Some parents get their children’s gadgets at 9:00 PM before bedtime while others programmed their modem to shut off at a certain time. Another parent I know allows her highschool children to monitor their own time as long as their grades are fine. The limits I set for my children below 16 years old: only one hour gadget use/internet a day. No TV during school days. Once the girls were in college, I set them free and allowed them to set their own rules.

Make them play outside: Children need to be encouraged to play outside with their friends and siblings. They will learn to interact and communicate with other children. Playing with pets like cats, dogs, and other kids are so much better, rather than watching any animated movie. Playing outside also helps in exercising long distance vision and lessens the chances of myopia. Allow them to develop other hobbies like singing, sports or the arts.

You can also make a deal in the house that for every hour of media, they must also spend an hour reading or being outside. This makes sure kids keep a balance between technology and other activities.

Gadgets as babysitters is discouraged: It is best to keep the children occupied with other creative toys, story books, puzzles, coloring books while you are busy. Kids should be experiencing all the senses in their activities not just eye-hand coordination.

Ensure adequate sleep of your child:  10 hours a day is what our young children need every day. Good sleep helps recover from eyestrain and for efficient working of brain.

If you need to use digital devices to your young children, cuddle them in your arms or sit them on your lap. The best way to make technology a healthy and positive part of family life is actually to embrace it as a family activity.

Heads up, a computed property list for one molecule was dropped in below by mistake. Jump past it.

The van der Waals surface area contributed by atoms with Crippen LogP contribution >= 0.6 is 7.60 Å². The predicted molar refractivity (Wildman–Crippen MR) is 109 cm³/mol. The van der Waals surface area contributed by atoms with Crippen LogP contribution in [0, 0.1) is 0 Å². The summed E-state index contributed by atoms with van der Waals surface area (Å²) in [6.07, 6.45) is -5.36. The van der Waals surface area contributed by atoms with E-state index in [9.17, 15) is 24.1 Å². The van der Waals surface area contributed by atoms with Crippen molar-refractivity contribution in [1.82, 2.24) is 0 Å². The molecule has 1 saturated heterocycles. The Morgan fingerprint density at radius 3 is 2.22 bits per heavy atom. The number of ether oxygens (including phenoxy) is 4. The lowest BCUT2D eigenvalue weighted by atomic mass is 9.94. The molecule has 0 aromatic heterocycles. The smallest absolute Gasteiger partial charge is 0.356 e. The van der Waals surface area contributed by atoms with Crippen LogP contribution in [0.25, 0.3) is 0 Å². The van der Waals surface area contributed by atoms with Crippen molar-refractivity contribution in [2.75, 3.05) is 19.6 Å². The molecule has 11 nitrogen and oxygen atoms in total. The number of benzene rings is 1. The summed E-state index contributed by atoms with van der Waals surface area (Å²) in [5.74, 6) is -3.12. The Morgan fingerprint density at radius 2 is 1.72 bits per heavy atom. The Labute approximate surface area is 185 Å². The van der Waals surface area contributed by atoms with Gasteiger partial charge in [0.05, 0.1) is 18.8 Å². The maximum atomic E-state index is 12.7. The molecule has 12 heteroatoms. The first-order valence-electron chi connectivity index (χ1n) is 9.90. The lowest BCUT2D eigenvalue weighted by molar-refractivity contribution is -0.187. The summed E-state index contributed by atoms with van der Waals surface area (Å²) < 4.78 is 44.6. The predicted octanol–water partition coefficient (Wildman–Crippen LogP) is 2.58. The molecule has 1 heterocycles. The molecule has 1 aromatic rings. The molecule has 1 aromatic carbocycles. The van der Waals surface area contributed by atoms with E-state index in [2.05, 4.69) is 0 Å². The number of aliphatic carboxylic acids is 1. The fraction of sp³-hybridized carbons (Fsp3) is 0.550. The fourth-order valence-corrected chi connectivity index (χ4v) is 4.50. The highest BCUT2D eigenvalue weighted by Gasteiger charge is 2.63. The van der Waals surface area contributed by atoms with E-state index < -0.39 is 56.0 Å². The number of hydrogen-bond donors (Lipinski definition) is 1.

Play games along with them to encourage building social skills while monitoring how they are learning. Teach them how to use technology responsibly. Talk to them about apps that have added value, versus apps that are merely repetitive. For as long as the kids are guided well and follow a balanced set of online and offline activities, gadget use can be beneficial to their learning and growth. As with everything, moderation is key.

About Noemi Lardizabal-Dado

You may contact Noemi (noemidado @ for speaking and consultancy services in the following areas: Parenting in the Digital Age (includes pro-active parenting on cyber-bullying and bullying) ; Social Business ; Reinventing One’s Life; and social media engagement. Our parenting workshop is called "Prep to Prime (P2P): Parenting in the Digital Age (An Un­Workshop)" P2P Un­Workshops are conducted by two golden women in their prime, Noemi and Jane, who have a century’s worth of experience between them. They are both accomplished professionals who chose to become homemakers. This 180­degree turn also put them on a different life course which includes blogging, social media engagement and citizen advocacy. They call their un­workshops Prep to Prime or P2P, for short, to emphasize the breadth of their parenting experience. They tackle different aspects and issues of parenting ­­ from managing pregnancies, prepping for the school years of children, dealing with househelp, managing the household budget, to maximizing one’s prime life and staying healthy through the senior years.